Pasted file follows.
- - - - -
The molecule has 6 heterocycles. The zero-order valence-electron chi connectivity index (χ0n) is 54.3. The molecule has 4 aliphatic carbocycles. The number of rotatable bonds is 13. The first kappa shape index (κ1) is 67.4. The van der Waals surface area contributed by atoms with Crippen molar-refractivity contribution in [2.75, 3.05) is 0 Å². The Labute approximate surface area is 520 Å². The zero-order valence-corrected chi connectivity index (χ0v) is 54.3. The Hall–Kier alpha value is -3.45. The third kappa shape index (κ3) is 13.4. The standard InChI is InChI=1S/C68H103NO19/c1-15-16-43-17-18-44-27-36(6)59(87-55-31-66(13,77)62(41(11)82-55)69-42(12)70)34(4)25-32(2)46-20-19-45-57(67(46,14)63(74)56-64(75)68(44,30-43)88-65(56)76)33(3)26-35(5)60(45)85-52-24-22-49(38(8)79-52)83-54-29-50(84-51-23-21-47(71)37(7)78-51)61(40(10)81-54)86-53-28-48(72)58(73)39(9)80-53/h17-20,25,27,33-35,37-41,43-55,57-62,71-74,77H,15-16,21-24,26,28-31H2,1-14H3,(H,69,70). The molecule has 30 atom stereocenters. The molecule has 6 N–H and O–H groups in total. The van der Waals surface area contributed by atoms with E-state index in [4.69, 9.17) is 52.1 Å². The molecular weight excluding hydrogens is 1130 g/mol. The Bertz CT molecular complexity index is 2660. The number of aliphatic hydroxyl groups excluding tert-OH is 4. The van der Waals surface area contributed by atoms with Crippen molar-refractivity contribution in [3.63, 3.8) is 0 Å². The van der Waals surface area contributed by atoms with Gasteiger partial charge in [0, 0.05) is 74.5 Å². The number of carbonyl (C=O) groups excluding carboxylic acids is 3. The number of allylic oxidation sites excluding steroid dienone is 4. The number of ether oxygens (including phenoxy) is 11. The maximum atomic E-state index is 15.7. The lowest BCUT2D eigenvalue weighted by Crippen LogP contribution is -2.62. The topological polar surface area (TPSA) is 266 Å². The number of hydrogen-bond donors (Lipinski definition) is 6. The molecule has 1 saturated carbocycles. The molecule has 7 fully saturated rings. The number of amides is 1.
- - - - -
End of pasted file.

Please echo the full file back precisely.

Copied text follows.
The molecule has 6 heterocycles. The zero-order valence-electron chi connectivity index (χ0n) is 54.3. The molecule has 4 aliphatic carbocycles. The number of rotatable bonds is 13. The first kappa shape index (κ1) is 67.4. The van der Waals surface area contributed by atoms with Crippen molar-refractivity contribution in [2.75, 3.05) is 0 Å². The Labute approximate surface area is 520 Å². The zero-order valence-corrected chi connectivity index (χ0v) is 54.3. The Hall–Kier alpha value is -3.45. The third kappa shape index (κ3) is 13.4. The standard InChI is InChI=1S/C68H103NO19/c1-15-16-43-17-18-44-27-36(6)59(87-55-31-66(13,77)62(41(11)82-55)69-42(12)70)34(4)25-32(2)46-20-19-45-57(67(46,14)63(74)56-64(75)68(44,30-43)88-65(56)76)33(3)26-35(5)60(45)85-52-24-22-49(38(8)79-52)83-54-29-50(84-51-23-21-47(71)37(7)78-51)61(40(10)81-54)86-53-28-48(72)58(73)39(9)80-53/h17-20,25,27,33-35,37-41,43-55,57-62,71-74,77H,15-16,21-24,26,28-31H2,1-14H3,(H,69,70). The molecule has 30 atom stereocenters. The molecule has 6 N–H and O–H groups in total. The van der Waals surface area contributed by atoms with E-state index in [4.69, 9.17) is 52.1 Å². The molecular weight excluding hydrogens is 1130 g/mol. The Bertz CT molecular complexity index is 2660. The number of aliphatic hydroxyl groups excluding tert-OH is 4. The van der Waals surface area contributed by atoms with Crippen molar-refractivity contribution in [3.63, 3.8) is 0 Å². The van der Waals surface area contributed by atoms with Gasteiger partial charge in [0, 0.05) is 74.5 Å². The number of carbonyl (C=O) groups excluding carboxylic acids is 3. The number of allylic oxidation sites excluding steroid dienone is 4. The number of ether oxygens (including phenoxy) is 11. The maximum atomic E-state index is 15.7. The lowest BCUT2D eigenvalue weighted by Crippen LogP contribution is -2.62. The topological polar surface area (TPSA) is 266 Å². The number of hydrogen-bond donors (Lipinski definition) is 6. The molecule has 1 saturated carbocycles. The molecule has 7 fully saturated rings. The number of amides is 1.